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These devices changed the game for diabetes treatment. Now they’re the latest wellness trend

Continuous glucose monitors are the hot new gadget among fitness enthusiasts. Not all doctors are pumped about it.

These devices changed the game for diabetes treatment. Now they’re the latest wellness trend
[Source photo: martin-dm/Getty Images]

“This small thing . . . is the next big thing in diabetes,” Nick Jonas explained at the beginning of a $7 million commercial that aired during the Super Bowl. He was referring to a sensor for the new Dexcom G7 continuous glucose monitor.

Jonas knows what he’s talking about. He has Type 1 diabetes. But viewers didn’t need to take his word for it. A couple of weeks after that ad ran, Bloomberg broke the news that Apple has been working on a “moonshot” project involving a “no-prick” method of continuous glucose monitoring, with hundreds of millions of dollars already spent on the initiative that started under Steve Jobs.

The timing couldn’t be better for either company: The market for CGMs has been growing for years. As the devices continue to become easier to use and more discreet, fitness enthusiasts without diabetes have begun clamoring for them, believing that being hyperaware of their blood sugar levels can help them unlock new insights about their body and mindMeanwhile, a handful of health and wellness startups are working to get the technology developed by stalwarts like Dexcom and Abbott into the hands—or arms—of consumers without diabetespromising everything from weight loss to bonk avoidance (more on that later).


For the roughly 11% of the American population that has diabetes, and those who know them, the continuous glucose monitor is a familiar sight. It’s a tiny sensor that is typically “worn” on the user’s upper arm, and must be replaced every week or two. A portion of the sensor reaches under the skin and constantly measures interstitial glucose levels—in the fluid around the cells—and relays that information to a handheld device and/or mobile app.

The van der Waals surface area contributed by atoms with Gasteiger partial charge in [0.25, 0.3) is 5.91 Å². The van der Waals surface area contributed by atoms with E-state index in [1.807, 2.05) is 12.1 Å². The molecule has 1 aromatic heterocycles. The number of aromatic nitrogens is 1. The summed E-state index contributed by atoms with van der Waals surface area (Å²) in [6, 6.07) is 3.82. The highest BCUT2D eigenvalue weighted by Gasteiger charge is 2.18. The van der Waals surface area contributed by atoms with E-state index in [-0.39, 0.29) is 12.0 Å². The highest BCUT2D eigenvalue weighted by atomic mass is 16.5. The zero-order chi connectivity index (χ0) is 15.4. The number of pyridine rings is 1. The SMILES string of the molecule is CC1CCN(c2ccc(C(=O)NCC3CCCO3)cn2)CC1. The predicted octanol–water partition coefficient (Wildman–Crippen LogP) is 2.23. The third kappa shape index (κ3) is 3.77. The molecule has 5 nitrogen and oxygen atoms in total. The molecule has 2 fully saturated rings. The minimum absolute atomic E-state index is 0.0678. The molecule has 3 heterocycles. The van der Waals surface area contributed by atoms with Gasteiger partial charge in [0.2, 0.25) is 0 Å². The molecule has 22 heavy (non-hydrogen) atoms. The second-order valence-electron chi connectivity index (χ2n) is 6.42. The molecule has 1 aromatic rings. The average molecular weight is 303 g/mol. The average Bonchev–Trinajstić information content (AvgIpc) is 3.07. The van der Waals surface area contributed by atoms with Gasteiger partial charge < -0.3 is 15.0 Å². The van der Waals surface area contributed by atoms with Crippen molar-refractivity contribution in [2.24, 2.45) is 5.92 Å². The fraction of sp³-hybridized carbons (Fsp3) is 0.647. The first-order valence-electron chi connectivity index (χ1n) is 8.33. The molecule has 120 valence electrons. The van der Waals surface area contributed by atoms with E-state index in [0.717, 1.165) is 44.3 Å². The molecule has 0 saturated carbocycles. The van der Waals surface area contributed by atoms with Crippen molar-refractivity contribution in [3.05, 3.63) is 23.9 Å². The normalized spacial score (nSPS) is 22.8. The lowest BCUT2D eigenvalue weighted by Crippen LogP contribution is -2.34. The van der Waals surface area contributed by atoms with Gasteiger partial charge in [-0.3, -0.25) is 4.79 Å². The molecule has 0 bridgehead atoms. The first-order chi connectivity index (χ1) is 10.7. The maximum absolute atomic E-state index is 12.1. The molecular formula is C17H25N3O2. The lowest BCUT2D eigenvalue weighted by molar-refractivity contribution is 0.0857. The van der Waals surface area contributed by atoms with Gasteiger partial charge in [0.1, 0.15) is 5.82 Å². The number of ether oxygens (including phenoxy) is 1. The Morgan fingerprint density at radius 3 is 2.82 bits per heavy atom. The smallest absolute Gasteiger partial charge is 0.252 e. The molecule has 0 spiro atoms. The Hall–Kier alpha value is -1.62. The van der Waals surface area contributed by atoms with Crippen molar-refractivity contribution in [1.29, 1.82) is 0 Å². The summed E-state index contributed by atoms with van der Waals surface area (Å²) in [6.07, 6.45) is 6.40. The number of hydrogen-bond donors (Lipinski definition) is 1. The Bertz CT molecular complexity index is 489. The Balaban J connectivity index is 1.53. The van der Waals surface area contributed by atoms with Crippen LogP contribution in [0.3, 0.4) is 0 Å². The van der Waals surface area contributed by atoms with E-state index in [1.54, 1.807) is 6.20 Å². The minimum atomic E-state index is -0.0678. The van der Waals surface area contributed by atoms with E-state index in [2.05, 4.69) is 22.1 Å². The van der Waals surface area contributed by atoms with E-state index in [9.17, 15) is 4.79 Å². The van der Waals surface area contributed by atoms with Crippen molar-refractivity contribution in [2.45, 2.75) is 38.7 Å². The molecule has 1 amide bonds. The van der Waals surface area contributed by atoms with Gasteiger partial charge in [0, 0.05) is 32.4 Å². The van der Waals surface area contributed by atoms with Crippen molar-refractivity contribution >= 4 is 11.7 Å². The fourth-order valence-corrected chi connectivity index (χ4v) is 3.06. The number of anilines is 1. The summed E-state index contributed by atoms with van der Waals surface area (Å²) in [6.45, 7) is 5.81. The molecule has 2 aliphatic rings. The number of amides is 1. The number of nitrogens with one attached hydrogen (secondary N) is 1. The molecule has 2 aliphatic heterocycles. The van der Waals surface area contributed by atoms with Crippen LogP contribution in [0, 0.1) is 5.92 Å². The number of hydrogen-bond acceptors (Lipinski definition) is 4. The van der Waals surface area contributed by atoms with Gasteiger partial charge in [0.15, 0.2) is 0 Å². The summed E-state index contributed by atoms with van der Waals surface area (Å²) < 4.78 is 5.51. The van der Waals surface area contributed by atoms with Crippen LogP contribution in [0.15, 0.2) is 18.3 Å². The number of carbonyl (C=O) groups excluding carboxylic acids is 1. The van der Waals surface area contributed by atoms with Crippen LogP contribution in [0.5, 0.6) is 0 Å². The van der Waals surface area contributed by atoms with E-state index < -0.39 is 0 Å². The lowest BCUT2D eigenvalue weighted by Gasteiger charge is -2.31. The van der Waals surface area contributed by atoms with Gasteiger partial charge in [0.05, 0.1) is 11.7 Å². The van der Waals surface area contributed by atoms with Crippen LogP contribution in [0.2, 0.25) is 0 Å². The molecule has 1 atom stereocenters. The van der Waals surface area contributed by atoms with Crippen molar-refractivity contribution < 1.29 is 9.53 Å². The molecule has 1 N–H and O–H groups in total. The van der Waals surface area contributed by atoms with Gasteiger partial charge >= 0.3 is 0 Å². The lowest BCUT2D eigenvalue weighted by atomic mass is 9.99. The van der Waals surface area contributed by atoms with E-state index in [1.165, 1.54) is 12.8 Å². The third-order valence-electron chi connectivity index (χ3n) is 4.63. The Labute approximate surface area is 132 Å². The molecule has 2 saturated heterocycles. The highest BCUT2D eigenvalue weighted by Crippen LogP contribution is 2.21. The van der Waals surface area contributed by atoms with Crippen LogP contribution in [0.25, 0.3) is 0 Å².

The first CGM, introduced in 1999, was roughly the size of a handheld cassette player (if that’s still a useful size metric). Since then, CGMs have become more accurate and smaller, with some sensors the size of “two pennies stacked together,” says Marc Taub, divisional vice president of technical operations for the diabetes business at Abbott, one of the most prominent CGM producers in the world.

Using a CGM, the wearer can avoid periods of hyperglycemia (blood sugar above standard range) and hypoglycemia (blood sugar below standard range). When a wearer’s levels go out of range, they receive alerts, which may prompt them to administer insulin or go for a walk when glucose levels too high, or to eat a snack if blood sugar levels are dropping.

For people with both Type 1 diabetes (early onset; patients produce no insulin) and Type 2 diabetes (develops later in life; patients continue to produce some insulin), advancement in CGM technology has been a game-changer. The problem is access and affordability.

Most patients can only procure a CGM if it’s covered by their insurance plan and, even then, it can cost thousands of dollars per year for the most frequently prescribed models. In 2022, the American Diabetes Association found that “poorer, older, Black, and brown Americans” with diabetes were less likely to have access to CGMs, especially people of color on Medicaid.

Unlike with recent TikTok-driven shortages of critical diabetes medications like Ozempic, widespread demand for CGMs hasn’t affected availability, says Kristine Batty, a nurse practitioner and spokesperson for the Association of Diabetes Care & Education Specialists. But “it’s possible,” she says, “and something to be very leery of.”